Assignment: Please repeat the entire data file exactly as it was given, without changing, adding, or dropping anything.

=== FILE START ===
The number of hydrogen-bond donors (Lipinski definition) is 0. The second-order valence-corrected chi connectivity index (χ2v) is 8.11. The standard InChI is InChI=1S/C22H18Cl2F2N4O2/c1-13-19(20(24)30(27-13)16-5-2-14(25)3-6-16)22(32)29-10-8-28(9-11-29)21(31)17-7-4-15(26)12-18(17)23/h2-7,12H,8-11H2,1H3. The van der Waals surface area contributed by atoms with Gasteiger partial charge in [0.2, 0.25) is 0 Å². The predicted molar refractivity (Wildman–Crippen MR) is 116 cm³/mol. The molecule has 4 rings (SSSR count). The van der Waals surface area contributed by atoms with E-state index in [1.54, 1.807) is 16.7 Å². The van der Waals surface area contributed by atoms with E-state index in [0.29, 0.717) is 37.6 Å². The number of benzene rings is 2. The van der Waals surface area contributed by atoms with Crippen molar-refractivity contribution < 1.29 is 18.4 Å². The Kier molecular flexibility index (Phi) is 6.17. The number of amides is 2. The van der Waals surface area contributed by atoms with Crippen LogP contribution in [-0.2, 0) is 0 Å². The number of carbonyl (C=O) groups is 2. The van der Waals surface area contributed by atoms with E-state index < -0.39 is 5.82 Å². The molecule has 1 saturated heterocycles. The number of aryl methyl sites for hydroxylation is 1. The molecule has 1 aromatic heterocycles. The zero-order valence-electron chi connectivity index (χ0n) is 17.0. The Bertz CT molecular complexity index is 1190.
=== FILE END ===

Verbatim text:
The number of hydrogen-bond donors (Lipinski definition) is 0. The second-order valence-corrected chi connectivity index (χ2v) is 8.11. The standard InChI is InChI=1S/C22H18Cl2F2N4O2/c1-13-19(20(24)30(27-13)16-5-2-14(25)3-6-16)22(32)29-10-8-28(9-11-29)21(31)17-7-4-15(26)12-18(17)23/h2-7,12H,8-11H2,1H3. The van der Waals surface area contributed by atoms with Gasteiger partial charge in [0.2, 0.25) is 0 Å². The predicted molar refractivity (Wildman–Crippen MR) is 116 cm³/mol. The molecule has 4 rings (SSSR count). The van der Waals surface area contributed by atoms with E-state index in [1.54, 1.807) is 16.7 Å². The van der Waals surface area contributed by atoms with E-state index in [0.29, 0.717) is 37.6 Å². The number of benzene rings is 2. The van der Waals surface area contributed by atoms with Crippen molar-refractivity contribution < 1.29 is 18.4 Å². The Kier molecular flexibility index (Phi) is 6.17. The number of amides is 2. The van der Waals surface area contributed by atoms with Crippen LogP contribution in [-0.2, 0) is 0 Å². The number of carbonyl (C=O) groups is 2. The van der Waals surface area contributed by atoms with E-state index < -0.39 is 5.82 Å². The molecule has 1 saturated heterocycles. The number of aryl methyl sites for hydroxylation is 1. The molecule has 1 aromatic heterocycles. The zero-order valence-electron chi connectivity index (χ0n) is 17.0. The Bertz CT molecular complexity index is 1190.